Poetry

The following three poems were written by INUK founder and director, Dr Michael J. Naughton. They are linked in the order that they appear and the dates that they were written. The reasoning is as follows:

  1. Poem 1: his response to a series of published articles when Innocence Network UK (INUK) was closed down that made false and misguided accusations that he, personally, had somehow abandoned innocent victims of wrongful conviction and imprisonment when, in truth, Innocence Network UK (INUK) was a mere training and case referral service to member innocence projects in UK universities for them to further investigate identified lines of inquiry. Indeed, Innocence Network UK (INUK) was not, itself, an investigatory body and, moreover, Innocence Network UK (INUK) was closed down because of a general lack of interest and progress with case investigations by its members as it was deemed to be unethical to continue to refer cases to innocence projects who were not working on them sufficiently or, indeed, at all;
  2. Poem 2: his thoughts on the general lack of progress of cases that were referred in good faith by Innocence Network UK (INUK) to its member innocence projects, the majority of which seemed to have put the education of students ahead of case investigations and justice for innocent prisoners and their families: but how can students be educated about wrongful convictions if they are not working on cases; what can they actually learn?; and,
  3. Poem 3: his overall reflections on Innocence Network UK (INUK) and the decision to no longer be involved with the politics and in-fighting of the alleged miscarriages of justice/wrongful conviction community, which he found a most pernicious experience, in the hope that innocence projects in the UK would then have to step up and not hide behind Innocence Network UK (INUK) and that innocent victims of wrongful conviction and imprisonment and their families might be better served by those that did.

1. Innocence lost?

  1. Shallow and begrudging platitudes only thinly veil personal attacks.
  2. A convenient scapegoat for the dim-witted herd.
  3. Character assassinations from would be rivals will not distract from their own deficiencies and defamations.
  4. Plagiarised discourse passed off as their own.
  5. Unable or unwilling to look in the mirror.
  6. Bandwagon jumpers know no other way.
  7. Garrulous chatter in the extreme.
  8. Less talk and more action required.
  9. A hope that such shamefulness pays off for those languishing wretches desperate for their help.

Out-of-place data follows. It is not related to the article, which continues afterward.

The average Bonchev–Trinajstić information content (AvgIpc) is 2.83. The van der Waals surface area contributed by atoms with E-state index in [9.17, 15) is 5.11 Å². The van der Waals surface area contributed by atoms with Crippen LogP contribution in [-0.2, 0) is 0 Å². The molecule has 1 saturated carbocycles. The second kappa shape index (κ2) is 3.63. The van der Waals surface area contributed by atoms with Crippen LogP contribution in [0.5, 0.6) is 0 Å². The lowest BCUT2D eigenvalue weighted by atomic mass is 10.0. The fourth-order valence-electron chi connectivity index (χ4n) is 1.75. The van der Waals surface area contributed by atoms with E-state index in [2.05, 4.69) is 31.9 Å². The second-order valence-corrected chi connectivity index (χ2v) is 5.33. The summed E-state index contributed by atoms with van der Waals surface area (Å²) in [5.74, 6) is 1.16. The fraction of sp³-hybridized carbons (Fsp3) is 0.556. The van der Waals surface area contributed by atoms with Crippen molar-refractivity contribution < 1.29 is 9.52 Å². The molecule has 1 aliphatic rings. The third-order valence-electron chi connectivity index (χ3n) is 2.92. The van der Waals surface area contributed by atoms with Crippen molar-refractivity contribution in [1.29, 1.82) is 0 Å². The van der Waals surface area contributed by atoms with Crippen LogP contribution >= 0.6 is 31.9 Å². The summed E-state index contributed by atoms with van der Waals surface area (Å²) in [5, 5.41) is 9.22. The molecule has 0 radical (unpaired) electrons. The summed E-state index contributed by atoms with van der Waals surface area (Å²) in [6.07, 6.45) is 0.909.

10. Time will tell which truth will out.

Michael J. Naughton
December 2014

2. Let down and betrayed?

  1. Innocence projects in the UK seemed such a fine idea.
  2. Inundated with requests from alleged victims of wrongful convictions, the need for help and hope could not be any more clear.
  3. A student army wanting a pro bono experience to strengthen their CVs.
  4. Could be harnessed for good and social justice, as opposed to the mere “what’s in it for me’s.
  5. But that was the theory that didn’t turn out to be real.
  6. Little institutional interest in progressing casework, no investigatory zeal.
  7. A few notable exceptions aside, a lack of progress with cases turned out to be the norm.
  8. Willing and eager students not supported, just could not weather the storm.
  9. So here we are, ten years has past.
  10. We have an additional part of the legal landscape that looks likely to last.
  11. But what of the innocent prisoners and their families you might ask.
  12. Let down and betrayed by an educational mask?

Michael J. Naughton
January 2016

3. The Engineer

  1. There was an engineer.
  2. Who had a good idea.
  3. That wasn’t very clear.
  4. It nearly cost him dear.
  5. Many others got on-board.
  6. For reasons untoward.
  7. Who might best have been ignored.
  8. But he wasn’t so self-assured.
  9. Then he had a true belief.
  10. That the people needing relief.
  11. Might be better rescued from their grief.
  12. If he was no longer seen as Chief.
  13. It was hard to walk away.
  14. And even to this day.
  15. He struggles not to have his say.
  16. To stay out of the affray.
  17. But it’s really for the best.
  18. It’s now gotten off his chest.
  19. It’s now over to the rest.
  20. It’s time for them to pass the test.

Michael J. Naughton
May 2016